Around October of last year, it was announced that FICO would be adding a new opt-in program, UltraFICO, that would help millions of consumers build their credit scores. This new program would allow you to link your bank accounts to show good financial habits that are currently overlooked in traditional credit score reporting. I was immediately intrigued by this idea, but I wanted to learn more.
As I did some research on UltraFico, I came across an article that called UltraFICO “ultra ridiculous”… this was a Dave Ramsey article, and if you know his views on credit scores and credit cards, then you might understand where his feelings come from. Hint: he doesn’t like them.
I get Ramsey’s train of thought. When used irresponsibly, credit cards are awful. If you aren’t paying them off like you should, you can fall into a never ending cycle of debt. And, we all saw what happened back in 2008 when banks were loaning money to subprime borrowers… one of Ramsey’s concerns with UltraFICO. This had devastating effects on the financial markets and to those consumers who were lured into risky loans.
Rather than giving you my opinion or digging anymore into what DR has to say, I want to tell you what UltraFICO is and who it’s supposed to help.
What is UltraFICO?
You’ve heard of FICO, right? If not, FICO (Fair Isaac Company) is the largest and most well-known credit scoring company and was founded by Bill Fair and Earl Isaac in 1956. FICO is what informs credit bureaus of your creditworthiness – i.e. how reliable you will be to a lender in paying off a debt or loan. Not only does your credit score affect your ability to qualify for loans and get the lowest possible rates but it might also be used when applying for a rental, finding the best insurance rates, and looking for jobs.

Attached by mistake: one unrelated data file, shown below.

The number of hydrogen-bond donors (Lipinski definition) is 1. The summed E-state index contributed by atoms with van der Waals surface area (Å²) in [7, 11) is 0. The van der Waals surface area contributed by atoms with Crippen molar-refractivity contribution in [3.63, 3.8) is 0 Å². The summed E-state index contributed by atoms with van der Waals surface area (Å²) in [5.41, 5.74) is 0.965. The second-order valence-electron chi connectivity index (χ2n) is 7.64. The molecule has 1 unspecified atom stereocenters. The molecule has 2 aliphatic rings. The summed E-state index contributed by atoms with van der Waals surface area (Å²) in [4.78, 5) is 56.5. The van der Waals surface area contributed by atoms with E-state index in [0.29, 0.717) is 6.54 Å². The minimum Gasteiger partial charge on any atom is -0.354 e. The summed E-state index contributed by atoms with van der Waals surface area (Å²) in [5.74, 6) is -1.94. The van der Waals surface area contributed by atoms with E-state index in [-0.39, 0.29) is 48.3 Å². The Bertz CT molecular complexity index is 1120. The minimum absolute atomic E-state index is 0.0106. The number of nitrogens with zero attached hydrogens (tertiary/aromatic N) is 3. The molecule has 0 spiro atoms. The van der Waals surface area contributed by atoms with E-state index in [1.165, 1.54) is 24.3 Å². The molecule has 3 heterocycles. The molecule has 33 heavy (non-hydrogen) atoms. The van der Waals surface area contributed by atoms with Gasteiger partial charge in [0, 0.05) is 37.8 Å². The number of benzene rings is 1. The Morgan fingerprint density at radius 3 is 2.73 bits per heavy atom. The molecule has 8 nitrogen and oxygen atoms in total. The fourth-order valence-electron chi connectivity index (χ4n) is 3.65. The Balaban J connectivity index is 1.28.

I’d say that a good credit score is a pretty important part of being an adult. And whether I agree with it or not, I need a decent credit score to do many things in life. When you are good with credit, your credit score can do something pretty cool – save you money.
Back to UltraFICO…
… UltraFICO is a new, still unreleased, opt-in program being launched by FICO that will take additional markers and use them to potentially boost your credit score. Those markers are:
- How long your checking and savings accounts have been open.
- How often you use and actively manage good-standing accounts.
- What kind of history you have with overdrawing funds, bouncing checks, etc.
- Your savings behavior or ability to maintain an account balance over a certain level.
If you choose to opt-in to UltraFICO, FICO will use the information that they gain from your bank accounts to build a new credit score for you, one that looks at more than just your actual credit history. Remember, this is a voluntary opt-in.
What makes your credit score?
To understand how UltraFICO is different, I want to cover what your credit score currently takes into consideration:
- Your payment history
- Your utilization rate
- Credit history or length of credit
- Types of credit
- Number of credit inquiries
When you look at these factors, there is one big thing you may notice – they are based on having credit, meaning you go in with zero credit and build it up from there. While you can get around in life with a low credit score, it can be difficult.
Who is UltraFICO designed to help?
To put it simply, UltraFICO was designed to help people with “thin” credit files or those who are rebuilding their credit – aka subprime borrowers.
- For younger borrowers or those with zero to little credit history, UltraFICO will take your responsible banking habits and use them to boost or help build a score.
- For people who are trying to rebuild their credit, as long your bank accounts currently look good, UltraFICO might be a way to boost a score that has been damaged.
Regarding damaged credit scores, I have personal experience with this when I was paying off my student loans, and it’s possible UltraFICO would have helped me. To read how quickly I dropped from an 800 to a 564 and the length of time it took to bring my score back up to 700, check out How to Rebuild Your Credit Score Quickly.